24 Jun 2024  |   04:48am IST

Canada is committing hara-kiri

Days after his meeting with Prime Minister Narendra Modi on the sidelines of the G7 outreach summit in Italy held recently, Canadian PM Justin Trudeau said “he saw an opportunity” to engage with the newly formed Indian government on several issues, including economic ties and national security.

His comments assumed significance in the light of a diplomatic stand-off between the two countries that emerged last year, after Trudeau alleged that Indian agents could have been involved in the killing of Hardeep Singh Nijjar, a Khalistani terrorist, who was shot dead on June 18, 2023 by two unidentified men in the parking lot of a gurdwara in Surrey, in UK.

Just when one was hoping for improvement in ties between India and Canada, the Canadian Parliament held a moment of silence for Nijjar, enraging India.

India-Canada ties hit rock bottom after Canadian Prime Minister Trudeau a fingers at the Indian government over the killing of Nijjar. Both countries, in a tit-for-tat move, expelled diplomats and issued advisories for their citizens. A series of attacks occurred, targeting temples in various parts of the Western world, including Australia and Canada.

This sparked apprehensions within the Indian government growing suspicions that Khalistani separatist groups may be attempting to regroup and make a resurgence in India while operating from foreign soil, most prominent of them being Canada.

Canada has a long history of sheltering Khalistani militants, who caused bloodbath in Punjab during the 1980s demanding for a separate homeland. Although a significant portion of the unrest and violence in Punjab and support for Khalistani separatists was linked to Pakistan, which provided shelter to many of them, there were a large chunk of these separatists who had taken refuge in Canada, conducting anti-India terror activities with the tacit support of the Pakistani intelligence agency Inter-Services Intelligence or the ISI.

The worst terror attack conducted on any country from a foreign soil happened in the 1980s from Canada against India, by Khalistani militants, much before 9/11 happened against the USA.

In 1982, when India asked Canada for extradition of a Khalistani terrorist Talwinder Parmar, wanted in India for killing of police officers, Canada, under Pierre Trudeau, Justin Trudeau’s father, refused the request by saying, ‘India does not recognise the British queen as head of state’.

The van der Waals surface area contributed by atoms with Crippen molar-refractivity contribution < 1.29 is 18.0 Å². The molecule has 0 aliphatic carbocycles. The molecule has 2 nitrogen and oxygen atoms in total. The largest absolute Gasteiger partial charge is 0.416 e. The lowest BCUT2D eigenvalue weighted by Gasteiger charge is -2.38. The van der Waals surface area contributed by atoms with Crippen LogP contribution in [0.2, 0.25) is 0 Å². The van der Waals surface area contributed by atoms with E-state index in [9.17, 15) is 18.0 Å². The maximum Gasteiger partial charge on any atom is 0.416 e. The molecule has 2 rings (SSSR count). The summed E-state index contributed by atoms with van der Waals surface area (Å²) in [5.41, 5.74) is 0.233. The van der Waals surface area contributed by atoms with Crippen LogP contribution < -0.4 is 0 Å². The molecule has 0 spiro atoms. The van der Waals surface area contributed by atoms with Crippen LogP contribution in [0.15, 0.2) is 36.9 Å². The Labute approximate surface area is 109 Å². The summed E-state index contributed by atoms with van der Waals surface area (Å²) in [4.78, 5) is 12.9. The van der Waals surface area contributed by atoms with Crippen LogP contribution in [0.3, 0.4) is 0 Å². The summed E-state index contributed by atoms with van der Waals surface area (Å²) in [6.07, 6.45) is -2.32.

Parmar, who was the head of Khalistani terror organisation Babbar Khalsa, went on to bomb an Air India plane, called Kanishka, in 1985, which blew up mid-air off the coast of Ireland, killing all 329 people aboard. Notably, Khalistani terrorists had vowed to kill at least 50,000 Hindus. Furthermore, Parmar had threatened that Indian planes would fall from the sky and the Trudeau senior’s government remained silent.

With the resurgence of anti-India activities by the so-called Khalistani supporters in Canada has brought back the memories of the bloody eighties where Punjab was immersed in bloodbath. Naturally, Indian authorities had to act to prevent this radical group from reviving militancy in Punjab.

Despite India’s continuous objections, the Canadian government has been supporting Khalistani groups, instead of stopping its anti-India stand, which is primarily due to the influence of Sikh votes. Canada, which has a Sikh population of more than 770,000, about two percent of its total population, has seen a rise in pro-Khalistan voices from its soil and Trudeau has justified it by saying his country believes in “freedom of expression”.

So, now it is clear that Canada is or perhaps has become another Pakistan, which is harbouring anti-elements and allowing them to prick India. Pakistan’s anti-India activities since the last 75 years has left its economy almost bankrupt and stands isolated in the world. Similar fate awaits Canada.

Taking cue from Pakistan’s condition, the Canadian government, instead of patronising anti-India radicals, should give more importance to salvaging its economy, which is currently sinking.

India is the fifth largest economy in the world today. Canada is committing a hara-kiri by unnecessarily provoking India. The deteriorating ties between both the countries will hit Canada more than India. For Canada, Indian students coming to study there on student visa is a huge source of income. The volatile political situation could have implications for Indian students going to Canada, who constitute the biggest share amongst the international student population there.

It is estimated that students from Punjab alone spend over Rs 68,000 crore annually on education in Canada, highlighting the significant financial impact of these policy changes.

In today’s unipolar world, countries have to rise above petty domestic politics and look at national interest first. The signs are already clear that the international fraternity does not care about Canada’s so-called concerns, except for sporadic ranting by the USA.

Canada has no business in jeopardising India’s national security and this Indian regime has made it clear that it won’t tolerate terrorism against India, be it within the country or outside. The influential Sikh population in Canada should also force the federal government not to rake up the Khalistani issue as it won’t help their cause.


Idhar Udhar